Creating New Games in Defined Spaces

I know a lot of you know the Halo series. The Halo series (and the entire universe, because as a huge Halo fan, I’ve read all the books and comics and tried to find out as much as I can about it) is one of my favorite game series, not just because of the story or the gameplay, but also because as of Halo 3 Bungie (the game’s developer) added a creativity aspect to it.

They called it Forge. And not even Bungie knew how it would redefine Halo multiplayer.

At first, people used Forge to simply create new maps for the preset gametypes built into Halo. Then something amazing happened. People came up with their own game types. I remember the first time I loaded up a race track map and thinking “This is amazing!” The game was never meant to support a game like that but the players added it themselves.

This happened to some extent with Halo 2; players created their own “zombies” gametype that Bungie actually added as a game preset in Halo 3. However, this is not nearly on the same scale as Forge which lets players not only the game settings (spawn, lives, team traits, etc.) but also the map itself (spawn, items, weapons, basically everything but terrain).

One of the biggest Forge games is Grifball, a game created by the guys over at Rooster Teeth (creators of the popular Red vs. Blue machinima) as a joke (Grifball is referenced a few times in the series) by modifying game settings and a map to be what they needed. The game took off, and Bungie made it a playlist in Halo 3 and then a built-in gametype in Halo: Reach.

Speaking of Halo: Reach, Bungie outdid themselves with Forge; Forge 2.0, as they call it, takes a lot of features the community “hacked” around (improvising ways to get items to mesh together is just one example of something the community did that ended up as a feature in Forge 2.0).

Something that I’ve been watching for a few months now is called Achievement HORSE (run by the guys at Achievement Hunter, one of the parts of Rooster Teeth) and is the main point of this post.

Achievement HORSE started as a goofy idea between 2 of the guys in the office; what if they both made a few maps with some well-defined goals (make a mine explode after driving along a treacherous track, for example) and played HORSE (like the basketball game). The result was a highly entertaining and creative video featuring two of the guys in the office (Geoff and Jack) that immediately gained a following on their site; within a week they were getting emails from people who created maps for them to use in making the competition videos (Jack and Geoff always filmed the games so they could post them online) and now they have so many submissions that there’s an enormous lag between submitting and them even looking at your map.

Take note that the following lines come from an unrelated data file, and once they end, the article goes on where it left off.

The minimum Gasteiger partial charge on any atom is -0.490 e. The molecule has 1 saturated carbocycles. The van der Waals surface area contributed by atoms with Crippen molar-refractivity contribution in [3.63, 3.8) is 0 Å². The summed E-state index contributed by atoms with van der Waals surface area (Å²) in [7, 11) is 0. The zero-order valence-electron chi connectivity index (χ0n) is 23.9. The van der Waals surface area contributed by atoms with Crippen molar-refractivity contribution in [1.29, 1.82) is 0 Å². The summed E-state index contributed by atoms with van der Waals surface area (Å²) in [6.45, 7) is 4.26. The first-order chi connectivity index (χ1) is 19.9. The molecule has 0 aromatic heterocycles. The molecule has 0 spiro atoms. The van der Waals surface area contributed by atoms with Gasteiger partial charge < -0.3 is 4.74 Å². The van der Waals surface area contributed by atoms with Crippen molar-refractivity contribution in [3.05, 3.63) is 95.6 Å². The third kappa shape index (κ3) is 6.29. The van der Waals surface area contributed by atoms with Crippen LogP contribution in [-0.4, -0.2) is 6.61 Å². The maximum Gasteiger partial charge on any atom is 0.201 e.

This game is one of the coolest things I’ve ever seen done with a video game. They took a concept not even remotely built into the game or related to Halo and, with the Forge tools, created their own gametype that is taking off on the internet. The Forge tool in general is amazing just from its map-editing standpoint; I love loading up their huge Forge World map and just building something, whether it’s an actual game space or just something pointless but fun. Things like Achievement HORSE elevate Forge even more! I can guarantee that Bungie never expected people to be playing Horse in Halo (like they didn’t expect people to make art or Rube Goldberg machines), yet people DID. That’s what’s so great about Forge and the Forge community: they took a tool the developer gave them and did things nobody expected.

I love Forge and am proud to be a part of the Forge and Halo communities. It’s a great and unconventional way to express yourself in the Halo universe and game setting.

Two Great Videos about Education and Motivation

When we were discussing Ender’s Game in class last week, my team touched upon the idea that Ender completely rethought everything about the game.  He didn’t say “what new formations can I create”, he said “formations are stupid” and analyzed every aspect about the game, discarding ideas that other people took for granted.  In applying this to education, it occurred to me that we should do this with education: why do we set up a classroom the way we do?  Why do we use powerpoints and lectures and tests?

I’m housing an exchange student from Austria this semester (a cultural education in itself), and he introduced me to RSA Animate, which animates lectures by the RSA, and are completely addicting.  I found two I thought were relevant to what we’ve been talking about.

The first is about reforming education, and talks about how schools seem more like a factory these days, the increase of the diagnoses of ADHD, and how culture plays a role in our education.

The second focuses on how people are motivated.